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Our Interpreter: Discrepancies between fiction and reality in a professional drama

By Zhu Jianzhi | chinadaily.com.cn | Updated: 2024-01-22 17:34


Following the success of the inaugural domestic TV series centered around the profession of an 'interpreter' starring Yang Mi and Huang Xuan—Les Interprètes, the television drama Our Interpreter debuted online on January 8, 2024.

The show brought the often-overlooked professions of interpreter and translator into the limelight, capturing the fascination of viewers with the seemingly glamorous realm of simultaneous interpretation.

However, as the series gained traction, numerous netizens began to critique it for various inaccuracies, revealing a substantial disparity between fictional portrayals and actual professional practices.

Despite the acclaim Our Interpreter received from audiences unversed in the intricacies of the interpreting profession, several unrealistic scenes within the series triggered embarrassment and skepticism among industry professionals.

Instances include interpreters wearing extremely short skirts, perching on high heels and donning earrings while engaged in simultaneous interpretation.

Furthermore, the lead actress of the television drama only noticed a date error on the cover page of the translation project, neglecting the necessity for a more prominent English title, along with grammatical errors in the title and layout. This lapse elicited criticism from industry translators.

Collectively, viewers condemned the show for overtly embracing a Mary Sue narrative, creating discomfort among professional interpreters.

This protagonist halo not only manifests in character depictions but also extends to plot settings and presentation styles. From the imprecise application of the term Fanyiguan to the depiction of two interpreters exchanging interpretation notes (usually personalized to individual comprehension rather than broadly shared) and extending to the sensationalization of the challenges involved in interpreting classical poetry, there exists a substantial disparity with the reality of professional interpreting.

This raises the question of whether audiences prefer fictionalized plots or authentic depictions of real professional interpretation.

While fictionalization is a common filmmaking technique, it should not mislead the audience about professional practices, especially in the sensitive field of interpretation. In crafting fiction, a certain resonance with reality enhances its allure. Film and television productions should refrain from exaggerating or distorting the profession of interpreting, preventing viewers from developing erroneous perceptions about this career.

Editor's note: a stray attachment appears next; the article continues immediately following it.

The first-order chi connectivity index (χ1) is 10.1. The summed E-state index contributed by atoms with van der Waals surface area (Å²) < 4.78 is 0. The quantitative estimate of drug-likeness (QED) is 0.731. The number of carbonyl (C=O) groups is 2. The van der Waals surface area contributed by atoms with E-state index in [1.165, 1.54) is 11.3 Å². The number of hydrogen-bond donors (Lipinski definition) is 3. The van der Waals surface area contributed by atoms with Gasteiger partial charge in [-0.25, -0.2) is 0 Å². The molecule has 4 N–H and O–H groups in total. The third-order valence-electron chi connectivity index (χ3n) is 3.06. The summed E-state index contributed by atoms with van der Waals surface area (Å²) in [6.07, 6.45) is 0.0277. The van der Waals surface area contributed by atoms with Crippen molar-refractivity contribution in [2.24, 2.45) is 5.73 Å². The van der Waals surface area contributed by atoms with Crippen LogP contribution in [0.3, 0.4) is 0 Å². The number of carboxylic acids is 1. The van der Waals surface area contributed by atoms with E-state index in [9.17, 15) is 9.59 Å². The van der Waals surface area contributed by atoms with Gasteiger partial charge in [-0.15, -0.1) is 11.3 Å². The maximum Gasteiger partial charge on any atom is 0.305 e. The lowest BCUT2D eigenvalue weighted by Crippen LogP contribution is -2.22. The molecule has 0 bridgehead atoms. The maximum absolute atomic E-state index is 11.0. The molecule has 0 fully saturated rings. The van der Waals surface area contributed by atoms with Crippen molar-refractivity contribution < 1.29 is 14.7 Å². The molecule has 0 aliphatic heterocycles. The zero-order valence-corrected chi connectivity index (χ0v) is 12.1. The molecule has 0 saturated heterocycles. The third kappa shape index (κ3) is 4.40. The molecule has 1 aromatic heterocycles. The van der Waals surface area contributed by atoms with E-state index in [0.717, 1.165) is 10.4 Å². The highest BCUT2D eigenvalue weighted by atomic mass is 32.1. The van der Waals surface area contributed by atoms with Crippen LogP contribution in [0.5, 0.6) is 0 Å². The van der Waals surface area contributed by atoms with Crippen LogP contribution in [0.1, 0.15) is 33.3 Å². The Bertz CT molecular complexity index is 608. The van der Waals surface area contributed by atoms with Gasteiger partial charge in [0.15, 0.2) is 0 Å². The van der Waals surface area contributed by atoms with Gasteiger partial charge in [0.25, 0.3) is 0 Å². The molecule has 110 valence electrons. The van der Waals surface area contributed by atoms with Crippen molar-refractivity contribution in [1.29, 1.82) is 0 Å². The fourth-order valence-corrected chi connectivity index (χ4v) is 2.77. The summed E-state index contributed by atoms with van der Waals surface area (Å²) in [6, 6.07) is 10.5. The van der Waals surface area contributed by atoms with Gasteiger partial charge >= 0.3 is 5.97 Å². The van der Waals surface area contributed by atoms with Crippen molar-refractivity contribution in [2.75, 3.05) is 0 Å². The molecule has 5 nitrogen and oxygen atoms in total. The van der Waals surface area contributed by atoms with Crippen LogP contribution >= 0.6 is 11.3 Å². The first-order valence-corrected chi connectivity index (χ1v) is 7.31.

Professional interpreters invest tremendous effort in their practice, and their diligence and professional ethics deserve portrayal in a truthful light, rather than being misconstrued as overly extravagant or lacking in professionalism.

Looking ahead, there is a hope that future films and television productions centered on interpretation will be more grounded in reality, showcasing the genuine working conditions of professional interpreters. This not only provides audiences with a more authentic and profound understanding of the world of interpretation, but also serves as a platform for industry professionals to display their expertise and grace.

By delving deeply into the professionalism of interpretation, films and television productions have the potential to contribute positively to the development and popularization of this field.

However, achieving this goal requires production teams to prioritize professionalism and authenticity, conducting in-depth research into the internal operations and norms of the interpretation industry.

Only by drawing inspiration from real-life scenarios and thoroughly analyzing every aspect of interpretation work can captivating and educationally meaningful film and television productions be created. This not only aids in enhancing audience comprehension and recognition of interpretation work but also injects new vitality into the development of the interpretation industry.

To sum up, while Our Interpreter has sparked discussions and received some negative reviews, it has also brought more attention to the field of interpretation. Expectations for future film and television productions include a greater emphasis on authenticity, presenting the professional charm of interpreters in a positive light and delivering a captivating yet credible world of interpretation to the audience.

The author is Zhu Jianzhi, studying at Shandong University, majors in Master of Translation and Interpreting(MTI).

The views do not necessarily reflect those of China Daily.

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